and the consumer", is based upon both the relevant academic research that defines and
examines the various categories of marketing, as well as the author's own professional
experiences as an eBusiness consultant working with Enterprise Ireland. The author does
not presume, however, that this definition will encompass every interested party's view of
what constitutes SMM.

Two related limitations of this research are the size of the population, and the size and
nature of the sample. The population size was problematic in that the number of Irish
SMEs who have engaged in bi-directional online engagements with their customers within
the past six months is quite small, and there is at present no exhaustive list of these
companies. While exhaustive lists of Irish SMEs do exist (e.g. the Companies Registration
Office's public and Enterprise Ireland's proprietary databases) a lack of time and resources
prevented the author from identifying every SME currently using SMM techniques. A
judgement sampling methodology was adopted to gather potential participants, with SMEs
being invited to complete the survey as the author became aware of their SMM initiatives.
The use of judgement sampling, when combined with the relatively small sample size (n =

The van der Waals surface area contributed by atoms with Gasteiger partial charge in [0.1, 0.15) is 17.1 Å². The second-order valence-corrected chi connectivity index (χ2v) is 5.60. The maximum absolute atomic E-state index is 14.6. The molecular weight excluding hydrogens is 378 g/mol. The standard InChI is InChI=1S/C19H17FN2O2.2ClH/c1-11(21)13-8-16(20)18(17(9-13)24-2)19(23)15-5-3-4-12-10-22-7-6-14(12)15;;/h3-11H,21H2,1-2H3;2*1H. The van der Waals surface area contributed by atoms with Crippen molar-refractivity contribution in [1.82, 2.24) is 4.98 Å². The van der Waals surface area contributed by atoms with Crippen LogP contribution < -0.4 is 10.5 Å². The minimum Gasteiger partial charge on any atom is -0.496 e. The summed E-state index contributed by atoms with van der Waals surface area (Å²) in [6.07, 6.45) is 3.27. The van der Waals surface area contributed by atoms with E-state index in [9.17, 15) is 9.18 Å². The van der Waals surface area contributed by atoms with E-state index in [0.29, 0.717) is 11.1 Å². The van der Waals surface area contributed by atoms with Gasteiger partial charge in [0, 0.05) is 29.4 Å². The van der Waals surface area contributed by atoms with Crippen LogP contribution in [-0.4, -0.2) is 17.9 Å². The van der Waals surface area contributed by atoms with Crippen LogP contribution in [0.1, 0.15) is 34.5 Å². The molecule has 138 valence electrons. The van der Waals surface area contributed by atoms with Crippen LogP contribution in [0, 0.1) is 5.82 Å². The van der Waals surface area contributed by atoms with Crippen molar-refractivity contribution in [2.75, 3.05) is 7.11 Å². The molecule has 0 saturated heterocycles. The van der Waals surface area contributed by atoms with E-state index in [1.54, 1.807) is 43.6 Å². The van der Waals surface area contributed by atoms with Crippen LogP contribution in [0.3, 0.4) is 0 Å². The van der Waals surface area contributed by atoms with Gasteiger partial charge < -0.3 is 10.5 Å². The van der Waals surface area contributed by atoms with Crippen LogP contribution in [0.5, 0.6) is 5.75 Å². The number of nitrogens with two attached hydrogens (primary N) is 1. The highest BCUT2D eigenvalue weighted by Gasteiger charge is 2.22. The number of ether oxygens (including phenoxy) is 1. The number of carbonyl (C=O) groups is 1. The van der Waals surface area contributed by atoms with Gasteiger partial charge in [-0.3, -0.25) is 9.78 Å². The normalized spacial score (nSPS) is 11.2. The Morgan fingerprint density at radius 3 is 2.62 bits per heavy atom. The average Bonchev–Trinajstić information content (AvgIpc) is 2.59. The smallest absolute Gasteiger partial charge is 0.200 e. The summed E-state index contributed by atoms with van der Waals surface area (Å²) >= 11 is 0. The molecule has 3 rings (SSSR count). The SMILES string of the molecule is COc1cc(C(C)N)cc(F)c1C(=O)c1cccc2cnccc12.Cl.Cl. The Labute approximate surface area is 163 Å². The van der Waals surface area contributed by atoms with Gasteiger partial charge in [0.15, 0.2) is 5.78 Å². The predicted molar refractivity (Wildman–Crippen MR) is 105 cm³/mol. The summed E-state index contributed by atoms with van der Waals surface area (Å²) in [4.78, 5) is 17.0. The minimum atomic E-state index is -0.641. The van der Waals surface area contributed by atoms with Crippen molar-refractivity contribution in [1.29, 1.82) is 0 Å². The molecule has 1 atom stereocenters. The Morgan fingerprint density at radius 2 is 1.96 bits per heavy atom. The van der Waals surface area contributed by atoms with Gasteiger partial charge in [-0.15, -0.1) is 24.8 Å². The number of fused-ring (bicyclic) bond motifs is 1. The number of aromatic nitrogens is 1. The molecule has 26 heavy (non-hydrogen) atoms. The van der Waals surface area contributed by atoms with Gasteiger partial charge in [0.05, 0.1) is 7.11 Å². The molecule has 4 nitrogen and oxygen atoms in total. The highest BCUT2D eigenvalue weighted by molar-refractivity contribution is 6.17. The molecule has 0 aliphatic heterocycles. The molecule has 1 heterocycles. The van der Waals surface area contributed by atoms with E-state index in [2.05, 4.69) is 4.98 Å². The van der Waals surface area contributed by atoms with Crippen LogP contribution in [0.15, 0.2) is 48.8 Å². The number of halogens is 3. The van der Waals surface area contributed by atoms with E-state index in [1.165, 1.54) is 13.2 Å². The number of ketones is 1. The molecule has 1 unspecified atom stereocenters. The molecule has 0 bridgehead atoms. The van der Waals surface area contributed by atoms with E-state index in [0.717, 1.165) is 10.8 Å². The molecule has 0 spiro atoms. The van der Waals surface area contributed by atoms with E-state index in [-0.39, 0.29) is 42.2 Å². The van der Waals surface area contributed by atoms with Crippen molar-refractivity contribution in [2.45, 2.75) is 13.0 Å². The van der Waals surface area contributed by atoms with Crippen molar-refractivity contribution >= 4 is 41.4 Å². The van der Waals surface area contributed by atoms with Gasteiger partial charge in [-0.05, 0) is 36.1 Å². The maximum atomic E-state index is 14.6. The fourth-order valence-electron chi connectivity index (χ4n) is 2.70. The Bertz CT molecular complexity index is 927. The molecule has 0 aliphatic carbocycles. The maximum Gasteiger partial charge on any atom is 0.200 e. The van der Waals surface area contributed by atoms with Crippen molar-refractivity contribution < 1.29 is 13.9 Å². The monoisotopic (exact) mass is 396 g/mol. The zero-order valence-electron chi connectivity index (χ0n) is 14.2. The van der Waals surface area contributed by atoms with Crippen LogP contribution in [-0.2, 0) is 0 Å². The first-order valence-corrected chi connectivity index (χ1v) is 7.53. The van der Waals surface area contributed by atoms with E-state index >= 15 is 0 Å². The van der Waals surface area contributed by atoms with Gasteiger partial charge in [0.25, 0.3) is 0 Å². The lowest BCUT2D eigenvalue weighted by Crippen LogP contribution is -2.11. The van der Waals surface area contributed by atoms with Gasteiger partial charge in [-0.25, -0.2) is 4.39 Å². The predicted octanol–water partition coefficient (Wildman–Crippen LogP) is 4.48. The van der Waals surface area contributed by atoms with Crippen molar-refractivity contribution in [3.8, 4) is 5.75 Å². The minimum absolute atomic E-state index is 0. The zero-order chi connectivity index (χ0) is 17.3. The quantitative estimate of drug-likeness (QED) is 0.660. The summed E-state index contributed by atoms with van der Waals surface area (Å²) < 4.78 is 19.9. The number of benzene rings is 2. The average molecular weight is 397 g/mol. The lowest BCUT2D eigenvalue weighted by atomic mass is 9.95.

48), means that the level of generalisability of the study is quite low, and that the results
cannot be interpreted as being representative of all Irish SMEs. Furthermore, a post-

67

implementation analysis of the survey respondents revealed that many of the SMEs would
be considered to work in the "web-space", e.g., offering online marketing or web
development services. A number of the participating companies would also be considered
to trade exclusively online. It is possible that this has introduced an unconsidered bias into
the analysis, and should be taken into consideration by those basing strategic business
decisions or future academic research on the findings.

Finally, a further limitation of the survey was that it was only possible to complete online,
via the SurveyMonkey survey service. However, given the nature of the topic under
investigation, as well as the demographic profile of the participants, the author believes
that an online survey was the optimal instrument to employ, and that the number of
potential participants who declined to complete the survey as a consequence of the choice
of medium is extremely low.